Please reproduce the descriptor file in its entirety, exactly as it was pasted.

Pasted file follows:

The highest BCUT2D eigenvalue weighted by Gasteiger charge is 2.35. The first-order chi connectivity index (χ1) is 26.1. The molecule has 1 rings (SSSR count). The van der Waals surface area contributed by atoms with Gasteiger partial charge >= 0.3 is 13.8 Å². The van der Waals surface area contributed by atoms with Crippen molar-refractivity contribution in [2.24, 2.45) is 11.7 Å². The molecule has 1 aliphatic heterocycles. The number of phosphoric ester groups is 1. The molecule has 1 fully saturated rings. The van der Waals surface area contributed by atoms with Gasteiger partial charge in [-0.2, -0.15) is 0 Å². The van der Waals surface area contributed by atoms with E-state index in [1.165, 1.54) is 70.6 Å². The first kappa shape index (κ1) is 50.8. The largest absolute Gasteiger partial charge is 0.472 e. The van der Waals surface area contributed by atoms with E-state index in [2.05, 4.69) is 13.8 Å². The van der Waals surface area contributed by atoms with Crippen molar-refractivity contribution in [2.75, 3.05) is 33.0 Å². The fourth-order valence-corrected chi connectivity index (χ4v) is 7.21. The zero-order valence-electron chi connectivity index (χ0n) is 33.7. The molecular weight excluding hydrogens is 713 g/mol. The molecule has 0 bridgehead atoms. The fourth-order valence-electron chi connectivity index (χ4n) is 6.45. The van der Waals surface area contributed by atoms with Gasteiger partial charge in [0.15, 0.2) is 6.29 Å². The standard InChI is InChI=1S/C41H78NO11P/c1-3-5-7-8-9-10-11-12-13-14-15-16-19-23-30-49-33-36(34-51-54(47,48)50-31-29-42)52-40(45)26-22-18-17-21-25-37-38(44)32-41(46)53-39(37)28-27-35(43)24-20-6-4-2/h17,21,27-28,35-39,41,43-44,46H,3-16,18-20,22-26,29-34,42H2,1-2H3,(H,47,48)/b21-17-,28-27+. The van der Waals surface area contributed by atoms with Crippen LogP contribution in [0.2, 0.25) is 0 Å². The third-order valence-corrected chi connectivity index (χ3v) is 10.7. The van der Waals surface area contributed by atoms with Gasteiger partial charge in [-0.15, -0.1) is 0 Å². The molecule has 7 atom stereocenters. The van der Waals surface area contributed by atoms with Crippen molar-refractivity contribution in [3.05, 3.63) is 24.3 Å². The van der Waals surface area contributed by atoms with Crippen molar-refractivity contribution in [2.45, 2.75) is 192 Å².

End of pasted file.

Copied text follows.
The highest BCUT2D eigenvalue weighted by Gasteiger charge is 2.35. The first-order chi connectivity index (χ1) is 26.1. The molecule has 1 rings (SSSR count). The van der Waals surface area contributed by atoms with Gasteiger partial charge >= 0.3 is 13.8 Å². The van der Waals surface area contributed by atoms with Crippen molar-refractivity contribution in [2.24, 2.45) is 11.7 Å². The molecule has 1 aliphatic heterocycles. The number of phosphoric ester groups is 1. The molecule has 1 fully saturated rings. The van der Waals surface area contributed by atoms with Gasteiger partial charge in [-0.2, -0.15) is 0 Å². The van der Waals surface area contributed by atoms with E-state index in [1.165, 1.54) is 70.6 Å². The first kappa shape index (κ1) is 50.8. The largest absolute Gasteiger partial charge is 0.472 e. The van der Waals surface area contributed by atoms with E-state index in [2.05, 4.69) is 13.8 Å². The van der Waals surface area contributed by atoms with Crippen molar-refractivity contribution in [2.75, 3.05) is 33.0 Å². The fourth-order valence-corrected chi connectivity index (χ4v) is 7.21. The zero-order valence-electron chi connectivity index (χ0n) is 33.7. The molecular weight excluding hydrogens is 713 g/mol. The molecule has 0 bridgehead atoms. The fourth-order valence-electron chi connectivity index (χ4n) is 6.45. The van der Waals surface area contributed by atoms with Gasteiger partial charge in [0.15, 0.2) is 6.29 Å². The standard InChI is InChI=1S/C41H78NO11P/c1-3-5-7-8-9-10-11-12-13-14-15-16-19-23-30-49-33-36(34-51-54(47,48)50-31-29-42)52-40(45)26-22-18-17-21-25-37-38(44)32-41(46)53-39(37)28-27-35(43)24-20-6-4-2/h17,21,27-28,35-39,41,43-44,46H,3-16,18-20,22-26,29-34,42H2,1-2H3,(H,47,48)/b21-17-,28-27+. The van der Waals surface area contributed by atoms with Crippen LogP contribution in [0.2, 0.25) is 0 Å². The third-order valence-corrected chi connectivity index (χ3v) is 10.7. The van der Waals surface area contributed by atoms with Gasteiger partial charge in [-0.15, -0.1) is 0 Å². The molecule has 7 atom stereocenters. The van der Waals surface area contributed by atoms with Crippen molar-refractivity contribution in [3.05, 3.63) is 24.3 Å². The van der Waals surface area contributed by atoms with Crippen molar-refractivity contribution in [2.45, 2.75) is 192 Å².